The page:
Today’s job market is challenging, and every college student is faced with an uphill climb in order to come out of college with a degree in hand and a full time job. The one thing a college grad wants is a job. Then realism and economic conditions are factored into the picture and they understand having a job waiting for them at graduation is not the norm. In fact, BloombergBusiness reported only 12% had lined up full-time jobs.
“49% of recent U.S. College grads consider themselves underemployed, or in a job that does not require a college degree.” - Accenture Strategy 2015 U.S. College Graduate Employment Study
Don’t let this get you down. There are ways to enhance your marketability while you are in college and help to increase the percentages of becoming more attractive to prospective companies. Here are a few things that college seniors (and even juniors) can do in order to be one of those students that will start their career with a full time job as soon as they graduate.
Personal Brand 101
Believe it or not, you are a brand, almost like a company, and your reputation matters. What you do, what you say, how you look and interact with others in-person and online really does matter. You control your personal brand and you have the power to make it powerful and engaging or ho-hum and damaging. This means you must cleanup all of your social media profiles to make sure there is NOTHING on them that is distasteful or makes you look like a complete idiot. Yes, HR departments can search and find your online social media profiles, so make sure they are squeaky clean. How do you want your personal reputation and brand to tell the story about you? The answer is completely up to you.
Build Your LinkedIn Profile
Because today’s businesses operate in the digital world, that means the tools they use to research and look for college interns and job candidates are mostly online and with social media. As you probably know, LinkedIn can be a tremendous resource for college students.
39 million students and recent grads are on LinkedIn.
It’s also a robust tool for professionals. That means, the people that will be interviewing you for your internship or for your first full time job are most likely already on LinkedIn. Use it to build your network of potential job prospects, connect with influencers in your chosen field, get involved reading eBooks, blog posts and industry related topics that will help you become more knowledgeable. Additionally, use LinkedIn to build out your online profile so that when HR departments search for you, your resume information is already there for them to see. These are just a few ways LinkedIn will enhance your personal brand and help raise your image to another level.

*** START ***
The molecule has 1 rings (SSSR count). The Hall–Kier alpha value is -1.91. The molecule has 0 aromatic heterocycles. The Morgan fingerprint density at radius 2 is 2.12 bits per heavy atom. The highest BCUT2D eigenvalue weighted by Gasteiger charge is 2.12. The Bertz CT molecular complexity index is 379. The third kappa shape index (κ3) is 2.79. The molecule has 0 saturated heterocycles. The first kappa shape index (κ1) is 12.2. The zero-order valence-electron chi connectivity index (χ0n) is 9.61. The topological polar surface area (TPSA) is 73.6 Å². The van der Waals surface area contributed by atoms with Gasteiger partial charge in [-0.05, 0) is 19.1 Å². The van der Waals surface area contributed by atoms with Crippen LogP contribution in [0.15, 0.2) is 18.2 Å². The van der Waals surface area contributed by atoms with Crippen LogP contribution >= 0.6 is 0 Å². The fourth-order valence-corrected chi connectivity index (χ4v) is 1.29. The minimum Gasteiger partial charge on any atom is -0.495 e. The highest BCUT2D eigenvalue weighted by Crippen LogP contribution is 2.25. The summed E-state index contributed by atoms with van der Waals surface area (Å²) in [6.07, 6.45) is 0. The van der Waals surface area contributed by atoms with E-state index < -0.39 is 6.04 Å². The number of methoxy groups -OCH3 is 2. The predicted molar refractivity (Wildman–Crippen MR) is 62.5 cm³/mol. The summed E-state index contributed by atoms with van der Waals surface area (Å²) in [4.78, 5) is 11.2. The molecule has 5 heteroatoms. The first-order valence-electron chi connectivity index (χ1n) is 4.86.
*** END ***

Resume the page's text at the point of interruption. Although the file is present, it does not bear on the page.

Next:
Internships Make A Huge Difference
Without an internship, your percentages of graduating are slim to none. But let’s take that a step further. You also won’t have anything relevant to put on your resume or on your LinkedIn profile. So how will you find the job you want? – You probably won’t. Here’s the solution; begin looking for internships early in your college career. If you are a junior or senior, it’s best to already have multiple internship experiences on your resume and you can then decide what you like best and return to the company that best suits your skillset for a second internship. These experiences eventually have the highest potential of turning into a full time job.
72% participated in an internship in college - Accenture
Internship programs are designed to give you real-world exposure and experience. They also are designed to build your personal and professional network so that when you are sending out applications for a full time job the second semester of your senior year, you have a good foundation of connections. Internships are real jobs, so you must treat them that way. The companies that hire their interns are the ones that really like the student because they are committed, driven and act professionally.
There is no perfect formula for having a job waiting for you upon graduation. However, if you work on all three of these critical components listed above while you are in college – before your final semester of your senior year, you will be far ahead of the vast majority of college students. Most wait until the very end of college to start thinking like a professional and that’s a mistake you don’t want to make.